Ask an archaeologist how old the site they’re excavating is, and they may not have an answer. Though they may have a hunch, a site can only be accurately dated after it’s been discovered and excavated.
Determining a site’s archaeological age isn’t always easy, but researchers have a variety of relative techniques—methods that provide a rough chronology—and absolute ones—more accurate ways to prove an object’s age—at their disposal.
Small tubes containing CO2 derived from artifacts are placed in an accelerator mass spectrometer (AMS). The AMS will measure the relative proportions of carbon isotopes to determine the objects age.
Relative techniques were developed earlier in the history of archaeology as a profession and are considered less trustworthy than absolute ones. There are several different methods.
In stratigraphy, archaeologists assume that sites undergo stratification over time, leaving older layers beneath newer ones. Like a layer cake or slice of lasagna, a site’s lower layers are assumed to be older than those that lie above them. Archaeologists use that assumption, called the law of superposition, to help determine a relative chronology for the site itself. Then, they use contextual clues and absolute dating techniques to help point to the age of the artifacts found in each layer. (Learn how archaeologists dated the earliest metal body part in Europe.)
Seriation, in which groups of artifacts from the same site are statistically analyzed and put into chronological order, can also point to a site’s age. Objects can be grouped based on style or frequency to help determine a chronological sequence.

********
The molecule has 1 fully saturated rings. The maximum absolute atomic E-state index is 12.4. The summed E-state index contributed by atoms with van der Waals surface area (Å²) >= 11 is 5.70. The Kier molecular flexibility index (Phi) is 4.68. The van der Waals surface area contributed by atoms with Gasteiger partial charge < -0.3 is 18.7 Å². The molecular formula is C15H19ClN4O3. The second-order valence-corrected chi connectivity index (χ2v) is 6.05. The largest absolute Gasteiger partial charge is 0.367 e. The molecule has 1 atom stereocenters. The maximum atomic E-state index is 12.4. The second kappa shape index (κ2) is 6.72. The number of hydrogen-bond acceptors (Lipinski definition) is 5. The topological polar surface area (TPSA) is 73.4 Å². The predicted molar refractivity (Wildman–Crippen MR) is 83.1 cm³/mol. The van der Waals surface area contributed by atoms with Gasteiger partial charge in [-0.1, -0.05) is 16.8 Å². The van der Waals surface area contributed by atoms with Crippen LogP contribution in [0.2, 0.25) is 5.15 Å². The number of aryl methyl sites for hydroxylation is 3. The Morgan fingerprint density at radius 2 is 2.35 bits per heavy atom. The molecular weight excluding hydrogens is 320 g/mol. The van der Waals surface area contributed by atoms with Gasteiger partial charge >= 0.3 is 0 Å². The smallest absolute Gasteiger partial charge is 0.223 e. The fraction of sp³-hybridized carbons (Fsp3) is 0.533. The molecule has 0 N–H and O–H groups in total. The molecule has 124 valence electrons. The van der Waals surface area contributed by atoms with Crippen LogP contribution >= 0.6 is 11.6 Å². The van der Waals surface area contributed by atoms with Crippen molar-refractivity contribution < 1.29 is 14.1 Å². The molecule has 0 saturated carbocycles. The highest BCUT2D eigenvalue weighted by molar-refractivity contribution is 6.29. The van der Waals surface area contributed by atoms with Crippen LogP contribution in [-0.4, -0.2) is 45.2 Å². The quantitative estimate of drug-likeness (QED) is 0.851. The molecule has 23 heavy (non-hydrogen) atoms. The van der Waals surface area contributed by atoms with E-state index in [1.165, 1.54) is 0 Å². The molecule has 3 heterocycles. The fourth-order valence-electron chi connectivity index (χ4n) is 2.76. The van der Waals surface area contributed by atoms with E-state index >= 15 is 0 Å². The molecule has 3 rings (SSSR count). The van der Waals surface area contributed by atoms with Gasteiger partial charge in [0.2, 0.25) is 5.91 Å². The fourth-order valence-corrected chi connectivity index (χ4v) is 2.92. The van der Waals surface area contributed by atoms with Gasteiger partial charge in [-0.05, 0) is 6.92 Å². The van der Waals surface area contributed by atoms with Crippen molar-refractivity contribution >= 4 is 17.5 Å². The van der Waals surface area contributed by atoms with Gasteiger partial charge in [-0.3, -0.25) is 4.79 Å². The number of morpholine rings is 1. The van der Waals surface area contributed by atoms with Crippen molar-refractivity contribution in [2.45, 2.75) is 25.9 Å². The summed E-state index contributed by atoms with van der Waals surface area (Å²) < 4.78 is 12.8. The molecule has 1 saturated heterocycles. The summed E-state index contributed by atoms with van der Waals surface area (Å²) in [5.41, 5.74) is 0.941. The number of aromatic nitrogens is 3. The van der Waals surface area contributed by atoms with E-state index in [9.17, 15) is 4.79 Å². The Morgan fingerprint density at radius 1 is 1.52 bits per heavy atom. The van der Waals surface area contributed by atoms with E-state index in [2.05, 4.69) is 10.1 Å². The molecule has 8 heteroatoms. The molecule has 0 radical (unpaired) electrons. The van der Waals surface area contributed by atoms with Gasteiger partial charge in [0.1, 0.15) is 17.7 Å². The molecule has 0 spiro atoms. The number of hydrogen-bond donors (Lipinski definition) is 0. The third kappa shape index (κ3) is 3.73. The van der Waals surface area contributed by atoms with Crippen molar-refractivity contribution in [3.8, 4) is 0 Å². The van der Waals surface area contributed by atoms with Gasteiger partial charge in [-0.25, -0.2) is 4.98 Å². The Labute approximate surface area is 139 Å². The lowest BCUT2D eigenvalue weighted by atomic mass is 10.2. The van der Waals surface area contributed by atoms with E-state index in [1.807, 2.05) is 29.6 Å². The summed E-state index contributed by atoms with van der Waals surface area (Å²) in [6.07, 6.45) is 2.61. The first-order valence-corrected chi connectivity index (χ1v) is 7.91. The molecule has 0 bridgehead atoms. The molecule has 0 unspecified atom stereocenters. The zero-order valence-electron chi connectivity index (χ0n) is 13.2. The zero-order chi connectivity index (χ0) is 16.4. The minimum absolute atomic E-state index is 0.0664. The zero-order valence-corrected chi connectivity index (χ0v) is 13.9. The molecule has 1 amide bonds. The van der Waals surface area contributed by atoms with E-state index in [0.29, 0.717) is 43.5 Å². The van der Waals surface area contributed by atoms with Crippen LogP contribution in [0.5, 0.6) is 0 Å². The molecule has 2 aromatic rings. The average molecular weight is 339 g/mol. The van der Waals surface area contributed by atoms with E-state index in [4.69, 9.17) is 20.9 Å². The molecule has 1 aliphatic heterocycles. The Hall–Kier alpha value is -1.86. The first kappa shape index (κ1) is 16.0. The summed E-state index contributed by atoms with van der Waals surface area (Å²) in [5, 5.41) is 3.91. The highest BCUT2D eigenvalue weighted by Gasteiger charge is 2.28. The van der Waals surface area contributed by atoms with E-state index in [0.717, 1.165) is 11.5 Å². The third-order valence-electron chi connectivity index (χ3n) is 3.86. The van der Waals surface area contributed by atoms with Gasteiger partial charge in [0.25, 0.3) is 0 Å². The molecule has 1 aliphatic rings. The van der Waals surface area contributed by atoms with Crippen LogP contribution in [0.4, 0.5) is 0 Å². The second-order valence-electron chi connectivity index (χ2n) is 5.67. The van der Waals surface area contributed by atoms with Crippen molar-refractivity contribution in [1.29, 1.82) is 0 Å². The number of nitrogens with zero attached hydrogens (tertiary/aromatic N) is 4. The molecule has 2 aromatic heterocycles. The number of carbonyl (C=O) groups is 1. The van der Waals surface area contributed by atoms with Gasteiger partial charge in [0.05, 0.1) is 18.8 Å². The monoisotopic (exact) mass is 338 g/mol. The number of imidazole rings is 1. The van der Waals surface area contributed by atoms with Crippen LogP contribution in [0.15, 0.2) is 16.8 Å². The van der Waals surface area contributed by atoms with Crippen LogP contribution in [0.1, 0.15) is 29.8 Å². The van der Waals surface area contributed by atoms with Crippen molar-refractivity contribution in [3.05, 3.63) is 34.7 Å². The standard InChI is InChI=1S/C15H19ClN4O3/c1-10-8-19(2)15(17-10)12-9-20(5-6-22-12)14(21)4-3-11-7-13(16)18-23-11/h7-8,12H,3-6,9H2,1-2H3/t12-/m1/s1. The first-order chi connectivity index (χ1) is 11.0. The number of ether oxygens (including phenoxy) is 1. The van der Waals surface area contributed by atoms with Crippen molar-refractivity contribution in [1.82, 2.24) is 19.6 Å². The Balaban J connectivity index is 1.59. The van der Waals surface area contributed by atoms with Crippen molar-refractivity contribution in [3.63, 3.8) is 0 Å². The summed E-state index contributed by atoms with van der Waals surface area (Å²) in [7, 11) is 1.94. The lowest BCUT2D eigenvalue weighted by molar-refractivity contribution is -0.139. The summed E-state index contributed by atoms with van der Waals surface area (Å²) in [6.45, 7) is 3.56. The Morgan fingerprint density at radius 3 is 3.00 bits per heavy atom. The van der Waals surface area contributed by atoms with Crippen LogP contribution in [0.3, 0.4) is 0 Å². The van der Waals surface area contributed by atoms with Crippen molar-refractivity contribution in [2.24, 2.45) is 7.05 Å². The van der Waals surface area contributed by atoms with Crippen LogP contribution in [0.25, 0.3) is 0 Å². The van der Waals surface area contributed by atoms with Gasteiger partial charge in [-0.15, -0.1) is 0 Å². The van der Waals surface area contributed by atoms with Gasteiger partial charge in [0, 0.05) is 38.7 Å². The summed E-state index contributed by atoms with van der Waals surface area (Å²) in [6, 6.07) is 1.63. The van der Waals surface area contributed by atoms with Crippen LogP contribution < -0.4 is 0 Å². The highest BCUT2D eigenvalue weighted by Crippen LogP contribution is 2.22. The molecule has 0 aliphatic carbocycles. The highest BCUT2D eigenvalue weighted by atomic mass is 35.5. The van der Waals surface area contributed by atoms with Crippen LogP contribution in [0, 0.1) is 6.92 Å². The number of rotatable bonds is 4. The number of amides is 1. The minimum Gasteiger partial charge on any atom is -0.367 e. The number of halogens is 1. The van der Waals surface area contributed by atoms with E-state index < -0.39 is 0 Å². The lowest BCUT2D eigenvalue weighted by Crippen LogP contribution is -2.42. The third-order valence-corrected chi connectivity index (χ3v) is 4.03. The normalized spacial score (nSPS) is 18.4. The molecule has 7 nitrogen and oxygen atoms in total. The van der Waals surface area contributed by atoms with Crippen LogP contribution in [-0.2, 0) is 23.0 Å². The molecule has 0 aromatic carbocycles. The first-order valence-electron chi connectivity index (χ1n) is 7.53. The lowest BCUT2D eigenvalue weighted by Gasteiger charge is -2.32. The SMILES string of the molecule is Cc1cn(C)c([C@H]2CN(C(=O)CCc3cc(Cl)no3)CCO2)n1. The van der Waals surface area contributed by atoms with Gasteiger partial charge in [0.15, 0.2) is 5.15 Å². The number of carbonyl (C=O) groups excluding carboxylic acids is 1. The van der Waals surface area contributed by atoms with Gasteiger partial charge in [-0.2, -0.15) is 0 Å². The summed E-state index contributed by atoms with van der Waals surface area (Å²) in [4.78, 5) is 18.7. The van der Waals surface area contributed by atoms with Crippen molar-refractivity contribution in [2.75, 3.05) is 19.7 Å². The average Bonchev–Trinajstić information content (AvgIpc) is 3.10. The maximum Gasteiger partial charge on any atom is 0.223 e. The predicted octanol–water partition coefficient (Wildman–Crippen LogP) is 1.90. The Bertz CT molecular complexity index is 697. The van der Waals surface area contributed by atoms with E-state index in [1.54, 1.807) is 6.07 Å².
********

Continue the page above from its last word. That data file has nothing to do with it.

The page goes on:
Relative dating has its limits. Its techniques are often subjective, and an artifact’s location within a site or relative to other objects may not reflect its actual chronological age, as things may have gotten shifted around at some point in time. For a more precise date, archaeologists turn to a growing arsenal of absolute dating techniques.
Perhaps the most famous absolute dating technique, radiocarbon dating was developed during the 1940s and relies on chemistry to determine the ages of objects. Used on organic matter, the technique measures the amount of radioactive carbon decay to determine an object’s age. Its inventor, Willard Libby, eventually won a Nobel Prize for his discovery.
Thermoluminescence dating measures how many years have elapsed since the heating of a material containing a crystalline mineral. The technique can provide dates for sediments, ceramics, and other materials. Dendochronology, the study of tree rings, can date wooden structures or objects.
A variety of other chemistry-based techniques can also be used. In some cases, archaeologists also find dates written on objects or recorded in historical records to provide absolute dates. (Discover how researchers figured out when pre-historic footprints were left in Canada.)
Absolute dating has its drawbacks: Techniques can be expensive and provide less clarity than their name might suggest. Radiocarbon dating, for example, can only be performed on objects younger than 62,000 years old, only results in date ranges, and can be thrown off when objects come into contact with younger organic material. Nonetheless, newer dating techniques have expanded archaeologists’ ability to home in on sites’ ages and histories.
Putting these tools together
Relative and absolute dating techniques are often combined, as when a historical chronicle or pottery style is used to provide a more precise date for an object that has been placed within a 500-year range by a chemical technique. (Here's how archaeologists are unraveling the mystery of Roanoke Island.)
Since most absolute dating techniques use samples of material uncovered during an excavation, archaeologists may attempt to come up with a rough date while a site is still being examined. This process, which relies on contextual information, is known as spot dating. This data can guide absolute dating later in the process.